Wasps, Hornets and Bees
Description: 13-25 mm in length; body mostly reddish brown to black with yellow rings and reddish areas on abdomen; wings reddish or amber brown.
Habitat: Fields, meadows, gardens and near buildings. Nests are free hanging and consist of a single layer of cells constructed out of wood and saliva with openings at the bottom.
Description: This large wasp has a rusty red head and thorax, russet colored wings, and a black and yellow striped abdomen. A length of 11/2 inches is not uncommon. The larvae are legless, white grubs and are found in burrows in the soil.
Host: Cicada killers do not feed on plants. The larvae feed primarily on paralyzed cicadas. The adult wasps feed on flower nectar.
Life Cycle: The cicada killer wasp overwinters as a larva within a cocoon in a burrow in the soil. Pupation occurs in the spring. Adults begin emerging in June and emergence continues throughout the summer. The adult female feeds, mates, and digs burrows for several weeks before preying on cicadas. A vertical or slightly angled burrow 6 to 10 inches deep and about 1/2 inch in diameter with broadly oval cells perpendicular to the main tunnel is excavated. The excess soil thrown out of the burrow forms a regular, U-shaped mound at the entrance.
Once cells have been constructed, the search for cicadas begins. Canvassing tree trunks and lower limbs, the wasp stings its prey, turns the victim on its back, straddles it, and drags it or glides with it to the burrow. Each cell is furnished with at least one cicada (sometimes two or three) and a single egg before being sealed off. The egg hatches two or three days later and the larva feeds four to ten days, until only the cicada's outer shell remains. During the fall, the larva spins a silken case and prepares to overwinter. Only one generation occurs each year.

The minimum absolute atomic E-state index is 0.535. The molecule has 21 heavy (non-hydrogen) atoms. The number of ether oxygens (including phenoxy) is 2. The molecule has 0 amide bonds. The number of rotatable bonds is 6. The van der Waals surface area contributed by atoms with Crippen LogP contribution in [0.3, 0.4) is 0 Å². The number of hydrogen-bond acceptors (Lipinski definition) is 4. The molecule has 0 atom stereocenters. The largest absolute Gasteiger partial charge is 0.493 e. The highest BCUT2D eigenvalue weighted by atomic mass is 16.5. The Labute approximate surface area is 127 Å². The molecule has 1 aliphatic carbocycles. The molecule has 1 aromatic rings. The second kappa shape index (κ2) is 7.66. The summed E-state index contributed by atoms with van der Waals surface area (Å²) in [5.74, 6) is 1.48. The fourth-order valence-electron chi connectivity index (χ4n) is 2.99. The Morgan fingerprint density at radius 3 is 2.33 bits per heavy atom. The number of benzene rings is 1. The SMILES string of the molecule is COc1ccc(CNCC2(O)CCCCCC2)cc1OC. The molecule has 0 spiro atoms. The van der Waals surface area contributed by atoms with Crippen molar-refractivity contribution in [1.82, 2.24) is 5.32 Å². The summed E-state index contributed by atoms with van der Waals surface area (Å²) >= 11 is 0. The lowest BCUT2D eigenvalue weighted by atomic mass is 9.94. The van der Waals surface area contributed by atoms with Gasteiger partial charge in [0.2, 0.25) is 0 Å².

Symptoms: In spite of its formidable size and burrowing habit, this wasp is unusually docile and harmless. Although capable of inflicting a painful sting, the female cicada killer wasp is usually difficult to provoke. Mating males are aggressive and more easily disturbed, but cannot sting. An unsightly mound of soil surrounds the burrow of each cicada killer. Since colonies of burrows are common, infested lawns usually contain several mounds that can smother the grass. However, since cicada killers prefer to nest in areas of sparse vegetation, it is likely that infested turf was already unthrifty when the wasps arrived. They rarely burrow in thick, vigorous turf. Burrows are most commonly found in ornamental beds or under trees or tall foliage plants where there are areas of bare soil.